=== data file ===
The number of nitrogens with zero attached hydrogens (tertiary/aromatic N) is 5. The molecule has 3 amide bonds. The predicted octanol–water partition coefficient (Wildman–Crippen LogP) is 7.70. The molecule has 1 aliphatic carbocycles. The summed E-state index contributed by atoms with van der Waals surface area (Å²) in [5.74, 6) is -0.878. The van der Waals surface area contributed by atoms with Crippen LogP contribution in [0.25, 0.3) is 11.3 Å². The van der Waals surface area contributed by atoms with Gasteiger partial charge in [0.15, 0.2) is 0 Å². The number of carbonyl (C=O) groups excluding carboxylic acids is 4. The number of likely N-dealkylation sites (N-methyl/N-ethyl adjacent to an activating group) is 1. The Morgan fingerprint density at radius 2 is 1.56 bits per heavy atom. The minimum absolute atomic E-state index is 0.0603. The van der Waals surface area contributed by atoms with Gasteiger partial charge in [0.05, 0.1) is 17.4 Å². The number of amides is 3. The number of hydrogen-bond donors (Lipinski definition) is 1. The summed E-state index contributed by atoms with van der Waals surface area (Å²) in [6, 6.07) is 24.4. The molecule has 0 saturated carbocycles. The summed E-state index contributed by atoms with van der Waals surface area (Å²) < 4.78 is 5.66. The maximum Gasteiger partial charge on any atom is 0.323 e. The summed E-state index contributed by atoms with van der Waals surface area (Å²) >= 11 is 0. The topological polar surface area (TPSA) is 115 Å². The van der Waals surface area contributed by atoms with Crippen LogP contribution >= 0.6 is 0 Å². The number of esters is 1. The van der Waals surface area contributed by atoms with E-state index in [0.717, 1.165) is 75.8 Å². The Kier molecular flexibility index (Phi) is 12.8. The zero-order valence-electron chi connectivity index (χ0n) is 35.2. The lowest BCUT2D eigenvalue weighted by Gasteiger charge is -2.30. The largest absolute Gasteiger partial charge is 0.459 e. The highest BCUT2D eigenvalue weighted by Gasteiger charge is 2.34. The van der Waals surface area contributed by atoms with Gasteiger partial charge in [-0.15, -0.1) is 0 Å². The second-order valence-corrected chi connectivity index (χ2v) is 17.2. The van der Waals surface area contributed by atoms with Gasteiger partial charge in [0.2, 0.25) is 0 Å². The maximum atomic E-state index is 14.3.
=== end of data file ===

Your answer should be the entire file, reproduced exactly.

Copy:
The number of nitrogens with zero attached hydrogens (tertiary/aromatic N) is 5. The molecule has 3 amide bonds. The predicted octanol–water partition coefficient (Wildman–Crippen LogP) is 7.70. The molecule has 1 aliphatic carbocycles. The summed E-state index contributed by atoms with van der Waals surface area (Å²) in [5.74, 6) is -0.878. The van der Waals surface area contributed by atoms with Crippen LogP contribution in [0.25, 0.3) is 11.3 Å². The van der Waals surface area contributed by atoms with Gasteiger partial charge in [0.15, 0.2) is 0 Å². The number of carbonyl (C=O) groups excluding carboxylic acids is 4. The number of likely N-dealkylation sites (N-methyl/N-ethyl adjacent to an activating group) is 1. The Morgan fingerprint density at radius 2 is 1.56 bits per heavy atom. The minimum absolute atomic E-state index is 0.0603. The van der Waals surface area contributed by atoms with Gasteiger partial charge in [0.05, 0.1) is 17.4 Å². The number of amides is 3. The number of hydrogen-bond donors (Lipinski definition) is 1. The summed E-state index contributed by atoms with van der Waals surface area (Å²) in [6, 6.07) is 24.4. The molecule has 0 saturated carbocycles. The summed E-state index contributed by atoms with van der Waals surface area (Å²) < 4.78 is 5.66. The maximum Gasteiger partial charge on any atom is 0.323 e. The summed E-state index contributed by atoms with van der Waals surface area (Å²) >= 11 is 0. The topological polar surface area (TPSA) is 115 Å². The van der Waals surface area contributed by atoms with Crippen LogP contribution >= 0.6 is 0 Å². The number of esters is 1. The van der Waals surface area contributed by atoms with E-state index in [0.717, 1.165) is 75.8 Å². The Kier molecular flexibility index (Phi) is 12.8. The zero-order valence-electron chi connectivity index (χ0n) is 35.2. The lowest BCUT2D eigenvalue weighted by Gasteiger charge is -2.30. The largest absolute Gasteiger partial charge is 0.459 e. The highest BCUT2D eigenvalue weighted by Gasteiger charge is 2.34. The van der Waals surface area contributed by atoms with Gasteiger partial charge in [-0.15, -0.1) is 0 Å². The second-order valence-corrected chi connectivity index (χ2v) is 17.2. The van der Waals surface area contributed by atoms with Gasteiger partial charge in [0.2, 0.25) is 0 Å². The maximum atomic E-state index is 14.3.